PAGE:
The recipe said to set the oven to 450 degrees, which in hindsight seems high. I dropped my lunchbox, set my laptop on the kitchen counter and began my nightly ritual of cobbling together dinner and bartending for tired kids (one apple juice, one ice water, one whole milk with a splash of Vitamin D).
The noisy air was pierced by the faint smell of burning plastic. I opened the door of the preheating oven, saw the melting bags of Halloween candy sizzling on the rack, and everything came flooding back. As I quickly and quietly scraped strands of Laffy Taffy off the oven floor and grabbed melting Dum Dums with a potholder, I cursed myself for choosing such a stupid hiding place.
And I silently shook my fist in Phoebe’s general direction (she was in the living room, blissfully dismantling a magazine), because it was her fault too.
Because she is so. Incredibly. Destructive.
Phoebe had managed to find the girls’ giant Ziploc bags of candy on multiple occasions, carrying them around the house and tearing at them like a hungry vulture. Earlier that morning, frustrated and late for work, I had grabbed the bag out of her hands and thrown it in the cold, dark, empty oven.
“I’ll figure this out when I get home,” I told myself. The famous last words of an exasperated and infamously forgetful parent.
When Emilia was small, she was…adventurous. She peeked inside cabinets, pulled at the pages of books and explored the house like your typical curious toddler — a level of innate curiosity that still defines her today. But it was nothing a little childproofing couldn’t fix. We locked the cabinets, plugged the outlets and pushed our ottoman in front of the stairs. This assortment of real and symbolic barriers seemed to do the trick.
When Grace came along, it seemed clear that everything was getting easier. Grace liked pulling Tupperware from one of our cabinets, but she was indifferent toward the stairs. She stayed away from the outlets. She generally played it safe.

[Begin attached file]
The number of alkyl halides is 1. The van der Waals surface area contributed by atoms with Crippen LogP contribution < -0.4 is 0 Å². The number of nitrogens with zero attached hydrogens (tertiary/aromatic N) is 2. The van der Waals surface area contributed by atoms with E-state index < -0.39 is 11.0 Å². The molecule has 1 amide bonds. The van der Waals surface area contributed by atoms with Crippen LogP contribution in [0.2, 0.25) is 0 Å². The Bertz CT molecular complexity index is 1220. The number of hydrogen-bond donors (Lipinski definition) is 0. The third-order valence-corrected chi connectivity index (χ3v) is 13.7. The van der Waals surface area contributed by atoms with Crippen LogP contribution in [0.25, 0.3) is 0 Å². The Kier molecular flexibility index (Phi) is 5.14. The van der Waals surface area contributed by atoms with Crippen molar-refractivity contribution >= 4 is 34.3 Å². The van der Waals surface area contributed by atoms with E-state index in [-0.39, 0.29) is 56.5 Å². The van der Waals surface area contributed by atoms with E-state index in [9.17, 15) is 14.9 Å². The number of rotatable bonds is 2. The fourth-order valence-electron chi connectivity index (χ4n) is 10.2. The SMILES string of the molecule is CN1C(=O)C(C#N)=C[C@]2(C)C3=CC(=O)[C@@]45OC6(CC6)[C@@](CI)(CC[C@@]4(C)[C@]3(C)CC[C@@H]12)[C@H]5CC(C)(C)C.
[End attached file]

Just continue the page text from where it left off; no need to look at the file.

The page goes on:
“We’re home free!” we thought, our hubris leading us to assume that babies get incrementally easier. We figured number three would be some sort of angel-robot who destroys nothing. Explores nowhere. Ignores everything.
Instead, as you can assume, Phoebe has been our craziest, wildest, most fearless and destructive baby to date. She has breached every barrier we’ve created, picked childproof locks, thrown my wallet (and who knows what else) in the trash, and torn apart more books, pictures and precious documents than I can count.
A friend once compared young toddlers to the raptors in Jurassic park — methodically tapping at the fences, testing for weak spots. Phoebe is like a caffeinated raptor. Caffeinated and astonishingly joyful.
Perhaps the only thing that has helped Matt and I hold onto our sanity as Phoebe tears our house apart and gives us dozens of daily heart attacks is the fact that she is so damn happy about it. She grins at us from halfway up the stairs, laughs as she dumps 64 crayons onto the couch, cackles as she removes her diaper and sings while she smears lotion all over the floor.
Her heartwarming delight almost makes up for all of the property damage. Almost.
Someday, she’ll be older, wiser and able to channel her wild tendencies into something more productive, like field hockey or performance art. In the meantime, every time I duct tape a cabinet shut, pile another large piece of furniture in front of the stairs or give Emilia a surviving piece of Halloween candy — pulled from the ashes of her once abundant collection — I am reminded that, as parents, we can never get too comfortable.
Somewhere, a smiling baby is waiting to take your arrogance and joyfully tear it to shreds.
Catherine Kraemer writes twice a month for Momaha.com. She and her husband, Matt, are the parents of three young girls – Emilia, 5, Grace, 3 and Phoebe, 1. Originally from St. Louis, Catherine lives in Omaha and works at a local advertising agency.